Tuesday, August 28, 2007

Emergent and the Emerging Church Movement

I always wanted to do this, but anyway here's my take on the similarities and differences between Emergent and the Emerging Church Movement (ECM).

Similarities:

  • Both are a reaction to Modernism and the Modernist church situation

  • Both despise what they term as "dead orthodoxy"

  • Both desire to "reform the church"

  • Both desire to be "missional" and its members to be "authentic"

  • Both have a preference for "narrative theology" and have a skepticism of truth claims

  • Differences:

    Emergent
    Emerging Church Movement (ECM)
  • Teaches various heresies
  • Tolerates those who teach heresies and even defend them
  • Is more organized (i.e. Emergent Village)
  • More amorphous
  • Anymore?

    7 comments:

    vincit omnia veritas said...

    Did you check out Carson's book?

    ddd said...

    Eh, not yet. The ECMers have however been railing against that book, saying it misrepresents them. Wonder why...

    ddd said...

    Just an addition:

    This is from my observation of Emergent & the ECM so far. So if anyone think that I misrepresent them, they are welcome to say so.

    rick said...

    Maybe they say it because it does misrepresent them? Did that occur to you?

    Please, it would be good if your blog actually focussed on some specific and dealt with that rather than simply mimicking your teachers.

    Look at your bullet points and explain what is inherently wrong with them? I see that they can lead to a bad place but mindlessly following Fundamentalism, Evangelicalism, etc. can also lead to a bad place. So pick something and speak clearly to that.

    Then look at your table.

    What heresy is taught and then defended? Could you provide evidence? I have seen the opposite.

    In the Emergent Village, I have heard words questioning the unchanging nature of Scripture. I have heard people explain that the speaker didn't mean it that way but rather was addressing how we often fail at proper interpretation and this is what changes - especially as we mature.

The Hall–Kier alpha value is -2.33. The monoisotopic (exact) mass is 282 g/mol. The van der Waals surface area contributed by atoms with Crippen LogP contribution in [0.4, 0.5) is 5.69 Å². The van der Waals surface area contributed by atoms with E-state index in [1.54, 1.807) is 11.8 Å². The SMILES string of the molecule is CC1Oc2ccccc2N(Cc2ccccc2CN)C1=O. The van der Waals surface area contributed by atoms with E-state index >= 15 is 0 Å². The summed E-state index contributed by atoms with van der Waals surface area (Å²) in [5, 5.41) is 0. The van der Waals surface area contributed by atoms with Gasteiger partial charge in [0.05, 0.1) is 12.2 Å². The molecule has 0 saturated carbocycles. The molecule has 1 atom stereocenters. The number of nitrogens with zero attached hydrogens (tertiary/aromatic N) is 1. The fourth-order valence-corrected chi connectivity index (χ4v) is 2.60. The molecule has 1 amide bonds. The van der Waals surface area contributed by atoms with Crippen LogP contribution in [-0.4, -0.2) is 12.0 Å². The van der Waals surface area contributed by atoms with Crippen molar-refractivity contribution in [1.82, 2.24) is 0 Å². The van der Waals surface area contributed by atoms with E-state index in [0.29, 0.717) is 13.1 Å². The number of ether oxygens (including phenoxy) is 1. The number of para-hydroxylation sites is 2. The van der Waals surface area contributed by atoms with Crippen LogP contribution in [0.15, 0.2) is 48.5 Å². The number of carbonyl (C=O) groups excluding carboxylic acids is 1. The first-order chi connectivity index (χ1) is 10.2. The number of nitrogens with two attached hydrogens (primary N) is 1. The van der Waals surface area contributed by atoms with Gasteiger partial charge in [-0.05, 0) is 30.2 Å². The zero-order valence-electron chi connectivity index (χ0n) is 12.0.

The former is heresy and I've heard EC'ers point that out. The latter is very poor communication and should be stopped. It brings confusion to new believers you may not understand the difference. Etc.. This also has been confronted but not called heresy.

    Your blog has quite a few misrepresentations and misunderstandings. Even some of the English is problematic - it is not heresy but it is wrong.

    Now if you continue to condemn the body of Christ, you run great risk but I would struggle where that 'line' is.

    ddd said...

    Hello Rick,

    did I mention in this post whether any of the points I have stated in this post are totally unbiblical, partially unbiblical, or biblical? If I did not, aren't you jumping to conclusions here? Yes, I expressed skepticism, but my point for this post was to be more descriptive rather than critical.

    Another thing you should take note, if you haven't noticed thus far, is that I am neither a Fundamentalist nor an 'Evangelical'-ist. I grew up New Evangelical but have since rejected Evangelicalism (See my blog category under 'New Evangelicalism' for proof). So why do you presume that those of us who are critical of the ECM must be either Fundamentalists or Evangelicals, or perhaps a fusion of the two?

    With regards to the teaching of heresy, do you deny that:

    1) Brian McLaren teaches Universalism or Inclusivism

    2) Brian McLaren and Rob Bell (and many other Emergent leaders) deny that truth is primarily propositional, and that the Bible can be known with clarity

    Also,

    3) Please explain why Spencer Burke is to be considered a Christian, if you regard him as one. If you do not, why does the ECM allow people like him to instruct the flock?

    4) Why are practices such as lectio divina and contemplative prayer embraced by many within the ECM?

    These are just some of the questions that I can think of off the cuff.

    And just wondering, whose or what English were you refering to in your second last paragraph?

    rick said...

    I don't know and don't have energy to get to know the guys you list. I know a little of Bell and while I think he is on risky ground, I personally haven't seen heresy.

    It's interesting that you mention lectio divina. I just posted on that and I'm fully supportive. I am NOT supportive of the Contemplative Prayer movement and a lot of the baggage the goes with lectio divina but to read Scripture, reflect on Scripture, respond to Scripture, and to rest in and prayer Scripture - while that sounds pretty Biblical ... the whole meditate on the Word thing.

    So careful with that one.

    Regarding the English comment - I work around the world, in fact I will be in Singapore in a couple of weeks - and I am very aware that we often talk past each other - and that this is worse when writing in formats such as blogs and emails.

    I want to assume some of the issues I see are lack of understanding, some on my part and some on yours - it just seems like the way people are.

    ddd said...

    Rick, I give you the benefit of the doudt rearding lectio divina for now, as I myself do not engage in it (it is after all traditionally found only in Roman Catholicism)

    Anyway, you really are coming to Singapore? For how long? If you are interested, we can meet up. Just email me if you would like to do so.